Next time you’re shopping for mango pickle or papadam at a market in Union Square—or any where for that matter—why not throw in one of those Bollywood DVDs from behind the counter? Brother Cleve, who is curating our upcoming Wild Side of Bollywood film event, has been unearthing fabulous South Asian flicks in Union Square markets for years.
Cleve reports that the majority of Bollywood and Tollywood (Telugu language films) films you’ll find are subtitled in English.” In fact, most current Hindi films are in “Hinglish,” Cleve tells us. “Indians use a lot of English words and phrases in everyday conversation in the cosmopolitan cities of India; so this is reflected in their films.”
Inspired by Cleve, we set off to Union Square to find our own Bollywood gold. While visiting Bangladeshi market WellFoods Plus, owner Jahangir Kabir pointed out a few films before loaning us a copy of a Bangladeshi variety show called Ittadi (“et cetera” in English). The Ittadi DVD had no subtitles but this only enhanced its wacky charm. Apparently the most popular program in Bangladesh, Ittadi includes Slumdog Millionaire-style quizzes with a live studio audience, jaunty musical numbers, comic skits and video stories with everyday folk. The episode we watched included footage of an amateur stunt man who tied his hair to the top bar of a bicycle and then spun the bike over his head while twirling happily away. Good stuff.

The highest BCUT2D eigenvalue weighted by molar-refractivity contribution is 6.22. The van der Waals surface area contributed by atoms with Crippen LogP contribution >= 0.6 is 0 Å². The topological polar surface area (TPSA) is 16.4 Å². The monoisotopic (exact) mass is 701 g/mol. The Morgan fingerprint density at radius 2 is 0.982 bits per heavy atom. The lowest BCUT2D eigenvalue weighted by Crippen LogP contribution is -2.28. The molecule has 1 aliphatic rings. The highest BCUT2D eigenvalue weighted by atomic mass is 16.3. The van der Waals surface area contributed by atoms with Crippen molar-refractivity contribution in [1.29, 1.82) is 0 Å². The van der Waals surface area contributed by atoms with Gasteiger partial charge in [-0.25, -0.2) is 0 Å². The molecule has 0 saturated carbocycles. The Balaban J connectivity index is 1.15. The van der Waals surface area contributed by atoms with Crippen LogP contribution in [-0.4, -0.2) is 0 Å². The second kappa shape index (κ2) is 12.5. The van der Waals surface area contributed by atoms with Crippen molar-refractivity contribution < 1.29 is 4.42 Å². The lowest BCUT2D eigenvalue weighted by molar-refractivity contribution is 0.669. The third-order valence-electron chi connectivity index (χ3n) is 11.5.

When perusing dvds over at Little India, we struck up a conversation with owner Umesh Mistri. He told us that Bollywood has a reputation for blatantly stealing Hollywood’s stories. “Chachi 420, for example, is a remake of Mrs. Doubtfire,” says Umesh. Judge for yourself if Chachi 420 star, Kamal Hassan, makes a better woman than Robin Williams by checking out this Chachi 420 clip.
But we digress. The point is, Union Square markets like Little India, WellFoods Plus and Bombay Market do more than just sell food. They support film culture within local South Asian communities. And for the rest of us, the DVD collections at these markets offer a taste of far-flung pop cultures. So, the next time you visit one of these stores, consider a side order of Bollywood, Tollywood or a saucy Bangla variety show.